Excerpt from the conversation between Martin Lahitète and Esther Gatón, for ATALKA_ATALKA Nº4

Esther works across sculpture, installation, writing, drawing and video. The exhibition My Jaw is on the Floor acts as an interconnected element, in which she depicts the contours of a unique body of work. Through a visual investigation around the idea of orality, and its possible physical iterations, the artist sheds a raw yet artificial light on the mechanisms of language —sometimes pulpy and subtle— that give us shape.

2023 —Video of 16”40’ duration, shown in an installation with bas-reliefs made of wood, walnut stain, clay, shell, paint and metal flakes.
Cibrián in Donostia-San Sebastián, solo show curated curated by Martin Lahitète. Also sc
reened at The Green Corridor in Brussels, and at Galería Crisis in Lima. 

Asleep on a feather bed, with black curtains around him, an inverted torch. (The Earth was full of poppies)

This intervention aims to intensify the relationship between light and human behaviour, turning the outer wall of the C3A into a kind of hypnotising machine. The light in movement is used as an interlacing that holds the distracted gazes of those who stroll along the riverside, affecting them in an oblique way. The title describes the way Hypnos, the Greek mythological god of sleep and slumber, has been commonly depicted.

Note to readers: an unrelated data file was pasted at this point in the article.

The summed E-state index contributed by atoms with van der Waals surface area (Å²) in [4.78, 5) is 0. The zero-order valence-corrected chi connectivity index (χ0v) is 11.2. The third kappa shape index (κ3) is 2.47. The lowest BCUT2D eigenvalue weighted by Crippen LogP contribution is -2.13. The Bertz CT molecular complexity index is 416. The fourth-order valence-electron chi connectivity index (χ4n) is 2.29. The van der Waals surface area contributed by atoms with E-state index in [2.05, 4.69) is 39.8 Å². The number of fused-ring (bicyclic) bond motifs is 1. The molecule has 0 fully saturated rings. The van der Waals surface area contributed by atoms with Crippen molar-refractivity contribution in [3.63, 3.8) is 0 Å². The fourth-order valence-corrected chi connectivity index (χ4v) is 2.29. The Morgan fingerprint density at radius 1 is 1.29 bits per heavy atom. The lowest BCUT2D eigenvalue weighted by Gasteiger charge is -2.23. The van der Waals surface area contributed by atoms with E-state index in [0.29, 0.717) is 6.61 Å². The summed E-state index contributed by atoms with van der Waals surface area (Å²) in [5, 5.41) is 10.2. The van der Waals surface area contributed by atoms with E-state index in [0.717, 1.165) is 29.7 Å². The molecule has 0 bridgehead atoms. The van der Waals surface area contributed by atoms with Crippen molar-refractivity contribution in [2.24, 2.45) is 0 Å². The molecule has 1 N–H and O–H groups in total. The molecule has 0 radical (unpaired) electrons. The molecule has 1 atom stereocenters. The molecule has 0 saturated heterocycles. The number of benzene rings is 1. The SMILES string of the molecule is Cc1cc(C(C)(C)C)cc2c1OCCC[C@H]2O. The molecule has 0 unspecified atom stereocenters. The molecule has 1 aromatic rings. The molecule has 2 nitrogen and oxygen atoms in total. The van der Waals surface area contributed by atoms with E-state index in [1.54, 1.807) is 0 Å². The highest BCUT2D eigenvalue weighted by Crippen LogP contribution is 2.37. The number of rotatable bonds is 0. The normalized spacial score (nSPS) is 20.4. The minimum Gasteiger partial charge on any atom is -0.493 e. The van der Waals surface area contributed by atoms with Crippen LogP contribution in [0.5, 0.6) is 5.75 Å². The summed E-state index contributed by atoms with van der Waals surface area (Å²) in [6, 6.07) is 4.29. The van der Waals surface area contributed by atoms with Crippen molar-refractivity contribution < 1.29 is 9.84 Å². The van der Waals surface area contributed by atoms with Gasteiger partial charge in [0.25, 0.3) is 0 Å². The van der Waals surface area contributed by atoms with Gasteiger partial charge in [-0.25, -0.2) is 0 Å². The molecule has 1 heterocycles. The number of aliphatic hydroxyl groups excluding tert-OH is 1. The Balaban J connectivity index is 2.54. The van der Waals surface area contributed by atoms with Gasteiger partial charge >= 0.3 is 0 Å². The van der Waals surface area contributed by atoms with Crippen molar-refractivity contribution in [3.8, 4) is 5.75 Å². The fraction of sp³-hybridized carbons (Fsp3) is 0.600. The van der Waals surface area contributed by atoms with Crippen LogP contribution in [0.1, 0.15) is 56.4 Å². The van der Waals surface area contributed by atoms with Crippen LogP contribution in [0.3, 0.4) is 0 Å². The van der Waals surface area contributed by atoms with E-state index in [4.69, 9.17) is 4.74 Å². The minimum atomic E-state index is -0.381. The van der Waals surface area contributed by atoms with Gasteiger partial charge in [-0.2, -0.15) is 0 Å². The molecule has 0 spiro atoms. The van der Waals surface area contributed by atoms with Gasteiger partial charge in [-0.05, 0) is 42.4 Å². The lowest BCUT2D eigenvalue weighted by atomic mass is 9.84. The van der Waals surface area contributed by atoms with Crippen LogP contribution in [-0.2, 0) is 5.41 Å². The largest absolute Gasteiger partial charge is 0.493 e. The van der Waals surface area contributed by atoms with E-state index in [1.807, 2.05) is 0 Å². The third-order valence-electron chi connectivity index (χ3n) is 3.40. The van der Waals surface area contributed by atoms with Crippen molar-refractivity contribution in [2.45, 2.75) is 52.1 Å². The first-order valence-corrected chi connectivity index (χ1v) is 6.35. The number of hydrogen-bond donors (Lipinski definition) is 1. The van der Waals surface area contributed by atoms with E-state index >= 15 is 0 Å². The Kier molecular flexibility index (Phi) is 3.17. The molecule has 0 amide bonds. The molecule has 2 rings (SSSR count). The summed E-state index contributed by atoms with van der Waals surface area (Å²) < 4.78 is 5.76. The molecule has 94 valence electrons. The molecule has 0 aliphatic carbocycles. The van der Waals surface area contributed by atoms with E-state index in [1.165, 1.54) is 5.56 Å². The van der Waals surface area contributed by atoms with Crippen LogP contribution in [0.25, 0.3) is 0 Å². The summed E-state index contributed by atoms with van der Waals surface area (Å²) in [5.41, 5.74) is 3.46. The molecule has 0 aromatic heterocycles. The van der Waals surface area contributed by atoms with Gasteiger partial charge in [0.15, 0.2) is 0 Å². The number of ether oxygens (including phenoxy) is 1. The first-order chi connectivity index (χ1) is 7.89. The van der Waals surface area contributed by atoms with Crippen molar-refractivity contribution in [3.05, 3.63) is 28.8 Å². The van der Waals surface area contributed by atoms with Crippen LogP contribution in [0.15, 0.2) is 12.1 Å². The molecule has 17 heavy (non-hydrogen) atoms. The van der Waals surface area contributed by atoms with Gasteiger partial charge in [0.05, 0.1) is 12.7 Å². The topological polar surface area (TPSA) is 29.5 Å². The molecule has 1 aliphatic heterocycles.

For this work, I looked into techniques such as circadian lighting, trance-inducing systems, flickering, phosphorescent screen glows and strobe light, to play with the correspondences between lighting and rhythms of life. Light is the engine that synchronises us with the day, with sleep (and the lack of it), as well as with multiple states of mind. For example, shock, tenderness, nervousness, tranquillity, delight or good concentration.

The piece for the façade of C3A was produced by abstracting and combining a selection of self-absorbed videos, including beaten eggs, magic tricks (how to make a coin disappear), documentaries on butterflies and sumbersion, knife sharpening, tutorials on how to train to look directly into the eyes, and whispering.

2023 —Led lights, 3D animation loop on façade, 100 metres width. Switched on every evening, from sunset to midnight.
C3A Córdoba

Emil Lime

This project sets in motion forms, techniques and conceptual interests frequent in Esther’s practice, such as the construction of ambiguous environments, amateur science, visual artifice, and the crossovers between femininity and machinery, articulating them here, together in a single installation.